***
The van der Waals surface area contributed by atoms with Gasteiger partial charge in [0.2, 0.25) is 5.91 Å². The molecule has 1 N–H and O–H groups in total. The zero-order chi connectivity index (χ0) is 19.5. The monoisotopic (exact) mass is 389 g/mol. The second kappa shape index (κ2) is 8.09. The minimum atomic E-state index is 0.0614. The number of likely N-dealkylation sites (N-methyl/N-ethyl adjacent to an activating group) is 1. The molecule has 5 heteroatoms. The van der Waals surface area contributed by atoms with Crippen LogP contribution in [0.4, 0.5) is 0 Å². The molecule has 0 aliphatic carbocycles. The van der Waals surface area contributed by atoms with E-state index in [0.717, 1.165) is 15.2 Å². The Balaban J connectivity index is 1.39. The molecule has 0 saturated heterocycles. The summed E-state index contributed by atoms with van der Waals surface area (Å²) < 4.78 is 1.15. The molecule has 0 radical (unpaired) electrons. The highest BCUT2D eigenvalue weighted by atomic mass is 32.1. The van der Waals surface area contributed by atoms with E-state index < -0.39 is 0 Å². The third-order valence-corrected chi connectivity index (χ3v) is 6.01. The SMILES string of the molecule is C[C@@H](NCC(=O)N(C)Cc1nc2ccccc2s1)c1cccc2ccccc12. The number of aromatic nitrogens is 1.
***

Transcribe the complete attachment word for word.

The van der Waals surface area contributed by atoms with Gasteiger partial charge in [0.2, 0.25) is 5.91 Å². The molecule has 1 N–H and O–H groups in total. The zero-order chi connectivity index (χ0) is 19.5. The monoisotopic (exact) mass is 389 g/mol. The second kappa shape index (κ2) is 8.09. The minimum atomic E-state index is 0.0614. The number of likely N-dealkylation sites (N-methyl/N-ethyl adjacent to an activating group) is 1. The molecule has 5 heteroatoms. The van der Waals surface area contributed by atoms with Crippen LogP contribution in [0.4, 0.5) is 0 Å². The molecule has 0 aliphatic carbocycles. The van der Waals surface area contributed by atoms with E-state index in [0.717, 1.165) is 15.2 Å². The Balaban J connectivity index is 1.39. The molecule has 0 saturated heterocycles. The summed E-state index contributed by atoms with van der Waals surface area (Å²) < 4.78 is 1.15. The molecule has 0 radical (unpaired) electrons. The highest BCUT2D eigenvalue weighted by atomic mass is 32.1. The van der Waals surface area contributed by atoms with E-state index < -0.39 is 0 Å². The third-order valence-corrected chi connectivity index (χ3v) is 6.01. The SMILES string of the molecule is C[C@@H](NCC(=O)N(C)Cc1nc2ccccc2s1)c1cccc2ccccc12. The number of aromatic nitrogens is 1.